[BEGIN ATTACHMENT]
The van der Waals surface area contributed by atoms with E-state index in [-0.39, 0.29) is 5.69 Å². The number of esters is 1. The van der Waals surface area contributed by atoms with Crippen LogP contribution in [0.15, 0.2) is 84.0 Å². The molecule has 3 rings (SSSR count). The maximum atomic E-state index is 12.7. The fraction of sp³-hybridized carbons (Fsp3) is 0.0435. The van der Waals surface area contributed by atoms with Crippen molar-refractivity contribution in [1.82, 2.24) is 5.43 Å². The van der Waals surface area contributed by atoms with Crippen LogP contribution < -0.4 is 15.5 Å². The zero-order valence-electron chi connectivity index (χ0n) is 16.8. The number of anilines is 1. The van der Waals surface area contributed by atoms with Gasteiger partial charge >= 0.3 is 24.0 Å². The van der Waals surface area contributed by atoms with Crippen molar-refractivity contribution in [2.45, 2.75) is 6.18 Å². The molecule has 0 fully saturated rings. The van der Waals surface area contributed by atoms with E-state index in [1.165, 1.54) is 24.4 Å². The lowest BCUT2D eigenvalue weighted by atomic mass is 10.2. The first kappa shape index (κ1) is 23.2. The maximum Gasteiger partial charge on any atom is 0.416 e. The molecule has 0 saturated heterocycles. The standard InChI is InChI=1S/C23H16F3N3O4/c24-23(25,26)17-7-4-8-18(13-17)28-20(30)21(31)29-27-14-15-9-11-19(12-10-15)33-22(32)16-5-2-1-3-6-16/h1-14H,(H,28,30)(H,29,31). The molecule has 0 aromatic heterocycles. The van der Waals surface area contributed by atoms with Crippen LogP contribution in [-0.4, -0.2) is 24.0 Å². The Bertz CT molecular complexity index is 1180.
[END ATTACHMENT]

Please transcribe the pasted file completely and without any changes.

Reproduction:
The van der Waals surface area contributed by atoms with E-state index in [-0.39, 0.29) is 5.69 Å². The number of esters is 1. The van der Waals surface area contributed by atoms with Crippen LogP contribution in [0.15, 0.2) is 84.0 Å². The molecule has 3 rings (SSSR count). The maximum atomic E-state index is 12.7. The fraction of sp³-hybridized carbons (Fsp3) is 0.0435. The van der Waals surface area contributed by atoms with Crippen molar-refractivity contribution in [1.82, 2.24) is 5.43 Å². The van der Waals surface area contributed by atoms with Crippen LogP contribution < -0.4 is 15.5 Å². The zero-order valence-electron chi connectivity index (χ0n) is 16.8. The number of anilines is 1. The van der Waals surface area contributed by atoms with Gasteiger partial charge >= 0.3 is 24.0 Å². The van der Waals surface area contributed by atoms with Crippen molar-refractivity contribution in [2.45, 2.75) is 6.18 Å². The molecule has 0 fully saturated rings. The van der Waals surface area contributed by atoms with E-state index in [1.165, 1.54) is 24.4 Å². The lowest BCUT2D eigenvalue weighted by atomic mass is 10.2. The first kappa shape index (κ1) is 23.2. The maximum Gasteiger partial charge on any atom is 0.416 e. The molecule has 0 saturated heterocycles. The standard InChI is InChI=1S/C23H16F3N3O4/c24-23(25,26)17-7-4-8-18(13-17)28-20(30)21(31)29-27-14-15-9-11-19(12-10-15)33-22(32)16-5-2-1-3-6-16/h1-14H,(H,28,30)(H,29,31). The molecule has 0 aromatic heterocycles. The van der Waals surface area contributed by atoms with Crippen LogP contribution in [-0.4, -0.2) is 24.0 Å². The Bertz CT molecular complexity index is 1180.